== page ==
New FinReg Law Exempts SEC From Public Oversight

Posted: Jul 28, 2010 10:10 AM
Some pretty disturbing relevations out this morning from Fox Business, a network who tried to request formerly-public information from the Securities and Exchange Commission. 

The response from the SEC?  Oh, we no longer have to answer to people like you:
Under a little-noticed provision of the recently passed financial-reform legislation, the Securities and Exchange Commission no longer has to comply with virtually all requests for information releases from the public, including those filed under the Freedom of Information Act.

The law, signed last week by President Obama, exempts the SEC from disclosing records or information derived from "surveillance, risk assessments, or other regulatory and oversight activities." Given that the SEC is a regulatory body, the provision covers almost every action by the agency, lawyers say. Congress and federal agencies can request information, but the public cannot.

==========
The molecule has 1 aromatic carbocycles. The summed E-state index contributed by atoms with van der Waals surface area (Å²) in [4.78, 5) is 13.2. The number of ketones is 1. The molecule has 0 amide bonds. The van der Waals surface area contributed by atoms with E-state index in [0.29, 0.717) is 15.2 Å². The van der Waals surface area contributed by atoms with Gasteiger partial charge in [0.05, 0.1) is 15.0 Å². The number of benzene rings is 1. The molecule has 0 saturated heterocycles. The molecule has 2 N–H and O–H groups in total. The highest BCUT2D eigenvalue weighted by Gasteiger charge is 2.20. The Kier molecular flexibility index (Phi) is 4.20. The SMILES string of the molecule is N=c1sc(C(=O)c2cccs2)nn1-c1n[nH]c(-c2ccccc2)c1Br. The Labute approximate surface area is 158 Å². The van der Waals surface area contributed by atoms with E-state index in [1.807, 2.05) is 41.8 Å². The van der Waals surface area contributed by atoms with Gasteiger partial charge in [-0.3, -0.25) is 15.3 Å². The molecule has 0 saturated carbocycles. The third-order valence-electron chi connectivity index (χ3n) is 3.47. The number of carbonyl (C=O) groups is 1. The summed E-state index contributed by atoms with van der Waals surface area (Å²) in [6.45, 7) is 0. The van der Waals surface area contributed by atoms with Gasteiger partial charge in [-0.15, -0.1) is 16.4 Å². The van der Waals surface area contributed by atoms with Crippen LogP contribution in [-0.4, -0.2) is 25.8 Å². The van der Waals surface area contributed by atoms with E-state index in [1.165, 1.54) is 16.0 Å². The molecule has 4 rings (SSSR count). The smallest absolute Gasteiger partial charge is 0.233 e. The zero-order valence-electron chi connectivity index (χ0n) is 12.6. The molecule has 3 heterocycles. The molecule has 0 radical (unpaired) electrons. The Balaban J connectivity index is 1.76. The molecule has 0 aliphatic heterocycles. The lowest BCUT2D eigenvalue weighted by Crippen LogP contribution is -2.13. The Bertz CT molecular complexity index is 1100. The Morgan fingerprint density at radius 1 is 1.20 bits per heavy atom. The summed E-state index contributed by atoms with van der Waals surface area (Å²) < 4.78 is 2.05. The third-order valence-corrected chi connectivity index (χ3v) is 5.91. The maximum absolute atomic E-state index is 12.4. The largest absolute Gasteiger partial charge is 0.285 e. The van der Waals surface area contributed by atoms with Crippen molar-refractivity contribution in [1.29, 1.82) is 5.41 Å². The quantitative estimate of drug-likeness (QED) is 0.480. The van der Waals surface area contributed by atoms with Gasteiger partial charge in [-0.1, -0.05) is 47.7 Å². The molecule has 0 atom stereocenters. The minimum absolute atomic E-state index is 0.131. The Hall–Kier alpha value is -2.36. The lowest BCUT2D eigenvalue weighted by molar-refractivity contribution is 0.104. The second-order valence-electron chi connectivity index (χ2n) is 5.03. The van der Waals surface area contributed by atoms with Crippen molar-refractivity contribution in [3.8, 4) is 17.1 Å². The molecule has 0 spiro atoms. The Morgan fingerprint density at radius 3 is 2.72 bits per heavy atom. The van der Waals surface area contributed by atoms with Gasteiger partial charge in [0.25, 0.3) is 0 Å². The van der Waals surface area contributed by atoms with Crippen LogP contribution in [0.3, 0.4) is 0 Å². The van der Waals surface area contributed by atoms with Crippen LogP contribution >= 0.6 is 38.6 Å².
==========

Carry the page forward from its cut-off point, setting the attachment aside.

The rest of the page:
Raise your hand if you trust Congress and federal agencies to hold the SEC accountable...  Anyone?
The SEC cited the new law Tuesday in a FOIA action brought by FOX Business Network. Steven Mintz, founding partner of law firm Mintz & Gold LLC in New York, lamented what he described as “the backroom deal that was cut between Congress and the SEC to keep the  SEC’s failures secret. The only losers here are the American public.”

If the SEC’s interpretation stands, Mintz, who represents FOX Business Network, predicted “the next time there is a Bernie Madoff failure the American public will not be able to obtain the SEC documents that describe the failure,” referring to the shamed broker whose Ponzi scheme cost investors

The SEC didn’t immediately respond to a request for comment.
Transparency schmansparency.  Stay tuned for more as this breaking story develops...